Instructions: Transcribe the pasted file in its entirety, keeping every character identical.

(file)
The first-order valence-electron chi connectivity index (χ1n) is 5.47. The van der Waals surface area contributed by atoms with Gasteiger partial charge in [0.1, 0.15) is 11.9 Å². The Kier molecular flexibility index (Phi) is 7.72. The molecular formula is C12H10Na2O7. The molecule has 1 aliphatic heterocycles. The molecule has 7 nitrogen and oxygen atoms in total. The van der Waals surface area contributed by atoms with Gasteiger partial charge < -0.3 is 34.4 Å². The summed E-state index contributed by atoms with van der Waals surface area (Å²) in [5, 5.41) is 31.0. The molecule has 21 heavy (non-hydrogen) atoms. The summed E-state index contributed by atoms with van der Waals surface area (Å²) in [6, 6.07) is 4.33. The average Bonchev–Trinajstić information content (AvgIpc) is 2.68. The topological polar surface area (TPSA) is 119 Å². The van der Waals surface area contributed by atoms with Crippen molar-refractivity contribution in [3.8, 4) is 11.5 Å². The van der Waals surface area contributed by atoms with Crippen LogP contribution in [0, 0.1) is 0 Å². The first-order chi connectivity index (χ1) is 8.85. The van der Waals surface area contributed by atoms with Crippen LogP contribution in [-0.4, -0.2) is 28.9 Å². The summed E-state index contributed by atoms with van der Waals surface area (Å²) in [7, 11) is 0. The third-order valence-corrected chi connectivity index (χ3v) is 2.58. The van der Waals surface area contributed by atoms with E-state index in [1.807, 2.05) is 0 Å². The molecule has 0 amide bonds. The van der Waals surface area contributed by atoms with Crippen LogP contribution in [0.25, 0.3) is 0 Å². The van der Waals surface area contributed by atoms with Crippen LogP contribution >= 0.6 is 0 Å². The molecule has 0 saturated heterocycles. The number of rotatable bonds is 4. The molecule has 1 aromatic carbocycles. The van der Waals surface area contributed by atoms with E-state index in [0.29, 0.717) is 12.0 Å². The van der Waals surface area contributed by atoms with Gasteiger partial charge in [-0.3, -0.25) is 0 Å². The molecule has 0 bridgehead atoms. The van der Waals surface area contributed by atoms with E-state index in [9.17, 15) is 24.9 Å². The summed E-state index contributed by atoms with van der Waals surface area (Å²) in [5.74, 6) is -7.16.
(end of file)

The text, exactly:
The first-order valence-electron chi connectivity index (χ1n) is 5.47. The van der Waals surface area contributed by atoms with Gasteiger partial charge in [0.1, 0.15) is 11.9 Å². The Kier molecular flexibility index (Phi) is 7.72. The molecular formula is C12H10Na2O7. The molecule has 1 aliphatic heterocycles. The molecule has 7 nitrogen and oxygen atoms in total. The van der Waals surface area contributed by atoms with Gasteiger partial charge < -0.3 is 34.4 Å². The summed E-state index contributed by atoms with van der Waals surface area (Å²) in [5, 5.41) is 31.0. The molecule has 21 heavy (non-hydrogen) atoms. The summed E-state index contributed by atoms with van der Waals surface area (Å²) in [6, 6.07) is 4.33. The average Bonchev–Trinajstić information content (AvgIpc) is 2.68. The topological polar surface area (TPSA) is 119 Å². The van der Waals surface area contributed by atoms with Crippen molar-refractivity contribution in [3.8, 4) is 11.5 Å². The van der Waals surface area contributed by atoms with Crippen LogP contribution in [0, 0.1) is 0 Å². The first-order chi connectivity index (χ1) is 8.85. The van der Waals surface area contributed by atoms with Crippen LogP contribution in [-0.4, -0.2) is 28.9 Å². The summed E-state index contributed by atoms with van der Waals surface area (Å²) in [7, 11) is 0. The third-order valence-corrected chi connectivity index (χ3v) is 2.58. The van der Waals surface area contributed by atoms with E-state index in [1.807, 2.05) is 0 Å². The molecule has 0 amide bonds. The van der Waals surface area contributed by atoms with Crippen LogP contribution in [0.25, 0.3) is 0 Å². The van der Waals surface area contributed by atoms with Crippen LogP contribution >= 0.6 is 0 Å². The molecule has 0 saturated heterocycles. The number of rotatable bonds is 4. The molecule has 1 aromatic carbocycles. The van der Waals surface area contributed by atoms with E-state index in [0.29, 0.717) is 12.0 Å². The van der Waals surface area contributed by atoms with Gasteiger partial charge in [-0.3, -0.25) is 0 Å². The molecule has 0 bridgehead atoms. The van der Waals surface area contributed by atoms with E-state index in [9.17, 15) is 24.9 Å². The summed E-state index contributed by atoms with van der Waals surface area (Å²) in [5.74, 6) is -7.16.